Spoonfuls of Germany


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How #AmericaCooksGerman

Photo credits (clockwise): @nikkioutwest, Kristl Walek, Dan Schneider, Eleanor Oliver, Sandra Atanackovic; (center): @michellecialone, Sandra Atanackovic, @kurtrosetree.

There’s no beating around the bush – German cuisine is neither hip nor cool. The Washington Post, in a March 2018 article entitled “Grandma’s food’: How changing tastes are killing German restaurants”, explained well why German restaurants in America, some of them over 100 years old, are closing all across the country. Their clientele is simply disappearing, and the grandchildren of their loyal customers, while they might visit Berlin, viewed as the most exciting city in Europe, they don’t return with a craving for German food that makes them seek out the German restaurant in town. Nor do millennials hurry to the kitchen to cook something German. Continue reading


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German-American gingerbread magic

German food, I wrote in the introduction to my German cookbook 15 years ago and keep repeating, is the Cinderella of world cuisines – overshadowed by her pretty sisters, looked down upon and underrated. But come along Christmas season, it’s payback time. Even people who usually turn up their nose at German food are charmed by German Christmas traditions. “German” Christmas markets spring up everywhere in the United States, and I have not seen anyone who does not delight in a plate of Christmas stollen, lebkuchen and other German Christmas goodies.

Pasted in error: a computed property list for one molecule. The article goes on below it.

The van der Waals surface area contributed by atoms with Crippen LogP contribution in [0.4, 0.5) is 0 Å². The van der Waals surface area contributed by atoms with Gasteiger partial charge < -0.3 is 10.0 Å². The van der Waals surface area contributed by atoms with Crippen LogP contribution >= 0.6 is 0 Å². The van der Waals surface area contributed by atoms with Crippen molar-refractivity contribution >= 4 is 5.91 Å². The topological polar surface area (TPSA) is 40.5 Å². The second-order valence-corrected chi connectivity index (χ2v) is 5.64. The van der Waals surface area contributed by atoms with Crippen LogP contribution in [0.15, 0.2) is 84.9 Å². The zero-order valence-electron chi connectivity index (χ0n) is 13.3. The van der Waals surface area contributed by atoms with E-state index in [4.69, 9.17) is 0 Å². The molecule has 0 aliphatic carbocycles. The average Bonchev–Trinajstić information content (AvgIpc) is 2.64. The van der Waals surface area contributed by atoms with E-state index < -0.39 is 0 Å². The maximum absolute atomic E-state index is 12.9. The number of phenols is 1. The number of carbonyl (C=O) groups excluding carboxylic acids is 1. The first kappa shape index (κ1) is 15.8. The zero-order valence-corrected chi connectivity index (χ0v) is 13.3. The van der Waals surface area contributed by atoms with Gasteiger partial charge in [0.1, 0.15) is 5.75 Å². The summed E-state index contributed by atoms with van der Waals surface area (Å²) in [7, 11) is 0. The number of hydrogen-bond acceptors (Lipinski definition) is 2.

For The Year of German-American Friendship, I want to introduce you to Ryan Berley of Shane Confectionery, and Sandy Lee of Leckerlee, two American entrepreneurs who are following in the footsteps of German gingerbread tradition, each in their own, special way. What comes out of their ovens in New York City and Philadelphia is unlike the other, but each equally top-notch and delicious. Continue reading


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The truth about Hänsel and Gretel

Gingerbread house

We had several inches of snow at Thanksgiving. Our house with its lit windows created a winter wonderland look – like the gingerbread house in Hänsel and Gretel. It put me in the mood to make a gingerbread house.

As I looked through recipes and assembled ingredients and patterns, it hit me that I do not know much about the origin of the gingerbread house tradition. I vaguely recalled a witch’s gingerbread house as the crime scene in Hänsel and Gretel, a fairytale by the Grimm Brothers. Continue reading